The report was commissioned by the Center for Liquefied Natural Gas, a trade association of LNG producers, including ExxonMobil. It offers a life-cycle analysis of the greenhouse gas emissions expected from the production, shipment, and use of natural gas exported from the United States to different markets around the world.
What the study finds is that greenhouse gas emissions from coal range from 92 percent to 194 percent higher than U.S.-produced LNG.
As a story by the Houston Chronicle about the study notes, “Even a newly built coal-fired power plant emits about 92 percent to 106 percent more greenhouse gases than a facility generating electricity from U.S. LNG.”
Given the environmental benefits of using natural gas – which produces up to 60 percent fewer greenhouse gas emissions than coal for power generation – it’s hardly a surprise there might be environmental benefits from LNG exports as well.
But this new information is especially important because opponents of freer trade for energy usually try to discount this natural gas advantage.
They charge that the greenhouse gas-emissions benefits of natural-gas get washed away when you consider the additional emissions produced from liquefying gas and transporting it via tanker.
Not so, as the life-cycle analysis provided by Pace Global demonstrates. Even after accounting for those extra emissions, LNG still makes sense.
Add this study on the environmental advantages of LNG exports to the lengthy list of those demonstrating LNG’s economic benefits (IHS Consulting, ICF International, the U.S. Energy Information Administration, NERA Economic Consulting, Rice University’s Baker Institute, the Manhattan Institute, the Brookings Institution, etc.) The rationale for exports gets stronger each day.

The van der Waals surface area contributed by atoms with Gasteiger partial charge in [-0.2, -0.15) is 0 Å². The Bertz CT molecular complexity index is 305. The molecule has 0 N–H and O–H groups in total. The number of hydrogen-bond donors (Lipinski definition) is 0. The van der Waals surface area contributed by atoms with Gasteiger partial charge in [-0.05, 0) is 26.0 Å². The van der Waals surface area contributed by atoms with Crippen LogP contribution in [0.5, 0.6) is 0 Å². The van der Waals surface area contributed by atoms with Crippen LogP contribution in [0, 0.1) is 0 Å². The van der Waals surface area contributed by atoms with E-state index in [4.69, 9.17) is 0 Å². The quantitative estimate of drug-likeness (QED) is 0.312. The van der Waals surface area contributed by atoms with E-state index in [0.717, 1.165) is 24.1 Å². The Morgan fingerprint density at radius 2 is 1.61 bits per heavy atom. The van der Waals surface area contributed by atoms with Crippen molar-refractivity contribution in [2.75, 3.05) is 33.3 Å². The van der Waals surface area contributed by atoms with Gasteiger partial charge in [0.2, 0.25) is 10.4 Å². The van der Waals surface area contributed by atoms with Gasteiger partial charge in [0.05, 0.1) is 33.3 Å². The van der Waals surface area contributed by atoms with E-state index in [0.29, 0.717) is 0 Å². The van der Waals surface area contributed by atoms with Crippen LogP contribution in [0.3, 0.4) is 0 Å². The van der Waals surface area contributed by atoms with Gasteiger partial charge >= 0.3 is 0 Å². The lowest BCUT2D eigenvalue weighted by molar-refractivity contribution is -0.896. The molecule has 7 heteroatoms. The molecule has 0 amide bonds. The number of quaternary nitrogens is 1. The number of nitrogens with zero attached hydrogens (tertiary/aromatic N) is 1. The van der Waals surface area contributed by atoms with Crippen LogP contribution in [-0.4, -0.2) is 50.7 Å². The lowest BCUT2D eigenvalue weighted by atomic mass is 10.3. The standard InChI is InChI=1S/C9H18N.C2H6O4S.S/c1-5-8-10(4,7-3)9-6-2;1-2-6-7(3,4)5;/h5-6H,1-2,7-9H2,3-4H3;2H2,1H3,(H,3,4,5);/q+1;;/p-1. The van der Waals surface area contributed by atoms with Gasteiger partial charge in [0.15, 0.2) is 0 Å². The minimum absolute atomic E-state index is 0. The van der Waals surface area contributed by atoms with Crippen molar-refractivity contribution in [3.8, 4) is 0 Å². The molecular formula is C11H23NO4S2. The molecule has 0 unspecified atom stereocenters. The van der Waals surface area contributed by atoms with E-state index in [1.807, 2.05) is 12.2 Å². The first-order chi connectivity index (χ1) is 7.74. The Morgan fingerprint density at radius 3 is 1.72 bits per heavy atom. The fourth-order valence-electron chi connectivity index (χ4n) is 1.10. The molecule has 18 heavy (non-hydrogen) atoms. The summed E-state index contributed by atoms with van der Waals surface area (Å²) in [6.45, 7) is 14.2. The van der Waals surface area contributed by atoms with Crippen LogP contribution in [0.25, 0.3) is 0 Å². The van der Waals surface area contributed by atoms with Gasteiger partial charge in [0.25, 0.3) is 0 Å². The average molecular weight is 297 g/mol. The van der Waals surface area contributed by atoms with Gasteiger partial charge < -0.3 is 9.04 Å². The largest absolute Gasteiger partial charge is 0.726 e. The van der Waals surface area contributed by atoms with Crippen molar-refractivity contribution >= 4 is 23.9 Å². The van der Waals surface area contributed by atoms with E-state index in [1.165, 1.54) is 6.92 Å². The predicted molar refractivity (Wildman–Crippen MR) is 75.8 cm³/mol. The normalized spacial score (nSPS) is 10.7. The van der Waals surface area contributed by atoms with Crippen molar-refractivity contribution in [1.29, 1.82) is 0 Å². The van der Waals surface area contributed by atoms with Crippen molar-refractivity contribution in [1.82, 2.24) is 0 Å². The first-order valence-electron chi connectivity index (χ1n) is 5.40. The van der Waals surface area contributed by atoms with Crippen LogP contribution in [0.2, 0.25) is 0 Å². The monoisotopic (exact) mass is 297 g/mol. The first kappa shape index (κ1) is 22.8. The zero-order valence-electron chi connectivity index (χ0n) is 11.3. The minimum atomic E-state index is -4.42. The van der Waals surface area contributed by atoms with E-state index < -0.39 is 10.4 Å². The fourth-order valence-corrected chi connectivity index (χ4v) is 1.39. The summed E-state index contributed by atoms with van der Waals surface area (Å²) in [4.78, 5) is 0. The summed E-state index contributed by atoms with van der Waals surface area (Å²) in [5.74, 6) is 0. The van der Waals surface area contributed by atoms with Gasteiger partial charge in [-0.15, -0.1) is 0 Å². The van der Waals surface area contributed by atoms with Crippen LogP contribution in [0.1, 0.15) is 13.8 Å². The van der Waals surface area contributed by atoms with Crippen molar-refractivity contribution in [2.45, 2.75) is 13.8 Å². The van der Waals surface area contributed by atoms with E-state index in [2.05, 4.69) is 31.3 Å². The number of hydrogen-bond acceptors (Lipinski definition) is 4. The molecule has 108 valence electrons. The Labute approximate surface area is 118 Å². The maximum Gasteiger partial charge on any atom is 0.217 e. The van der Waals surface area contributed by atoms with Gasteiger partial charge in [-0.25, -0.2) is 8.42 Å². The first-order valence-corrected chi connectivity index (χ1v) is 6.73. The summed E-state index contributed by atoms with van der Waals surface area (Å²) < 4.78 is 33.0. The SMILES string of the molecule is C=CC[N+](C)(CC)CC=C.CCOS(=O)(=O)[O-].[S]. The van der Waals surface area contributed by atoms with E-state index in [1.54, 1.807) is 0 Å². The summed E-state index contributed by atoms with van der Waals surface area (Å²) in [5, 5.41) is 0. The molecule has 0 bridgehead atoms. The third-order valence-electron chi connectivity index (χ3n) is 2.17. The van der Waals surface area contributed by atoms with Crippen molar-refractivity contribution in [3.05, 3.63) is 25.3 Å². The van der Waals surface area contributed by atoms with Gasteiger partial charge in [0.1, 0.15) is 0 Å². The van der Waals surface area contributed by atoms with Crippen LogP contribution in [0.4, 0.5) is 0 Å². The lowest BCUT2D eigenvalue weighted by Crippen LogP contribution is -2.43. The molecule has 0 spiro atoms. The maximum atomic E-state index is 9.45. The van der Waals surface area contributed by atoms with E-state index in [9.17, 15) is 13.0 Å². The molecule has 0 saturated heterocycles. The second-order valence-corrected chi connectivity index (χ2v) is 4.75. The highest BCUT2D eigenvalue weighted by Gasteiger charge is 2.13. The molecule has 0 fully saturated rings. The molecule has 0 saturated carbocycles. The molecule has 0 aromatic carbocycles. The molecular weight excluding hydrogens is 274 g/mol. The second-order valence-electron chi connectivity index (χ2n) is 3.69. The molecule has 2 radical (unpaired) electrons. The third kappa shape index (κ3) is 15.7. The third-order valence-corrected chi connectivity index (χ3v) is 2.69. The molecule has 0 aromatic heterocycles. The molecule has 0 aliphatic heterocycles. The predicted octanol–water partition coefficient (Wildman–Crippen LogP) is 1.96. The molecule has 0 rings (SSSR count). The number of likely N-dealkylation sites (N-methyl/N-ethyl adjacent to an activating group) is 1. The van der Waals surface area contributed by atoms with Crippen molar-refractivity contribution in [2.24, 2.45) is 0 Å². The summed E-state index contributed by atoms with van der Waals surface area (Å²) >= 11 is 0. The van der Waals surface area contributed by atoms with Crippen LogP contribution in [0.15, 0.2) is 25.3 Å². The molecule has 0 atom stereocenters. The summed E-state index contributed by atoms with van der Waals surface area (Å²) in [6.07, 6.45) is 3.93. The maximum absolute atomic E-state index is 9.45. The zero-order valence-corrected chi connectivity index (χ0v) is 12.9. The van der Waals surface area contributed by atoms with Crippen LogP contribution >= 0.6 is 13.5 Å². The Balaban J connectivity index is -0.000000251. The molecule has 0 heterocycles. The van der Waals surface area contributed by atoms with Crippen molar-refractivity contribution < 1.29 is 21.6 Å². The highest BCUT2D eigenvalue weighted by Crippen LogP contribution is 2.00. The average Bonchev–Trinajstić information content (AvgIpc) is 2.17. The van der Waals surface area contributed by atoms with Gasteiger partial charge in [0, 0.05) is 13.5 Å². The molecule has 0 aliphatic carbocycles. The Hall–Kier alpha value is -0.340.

There’s no small irony that this report was released the same day the Trans-Pacific Partnership pact was announced.
This agreement among the United States and other Pacific Rim countries is an enormous achievement in terms of promoting freer trade and increasing the global flow of commerce.
Even though it is an historic feat, we’re not across the finish line just yet. The next challenge for the Obama administration is to get the pact through a congress that has shown itself increasingly skeptical on trade issues.
To that end, before asking members of both parties to give their support to free trade, the administration may want to demonstrate a deeper commitment of its own.
The best way to do this would be to affirm the importance of free trade for all products, including energy, and to remove government barriers limiting or prohibiting the export of crude oil and natural gas.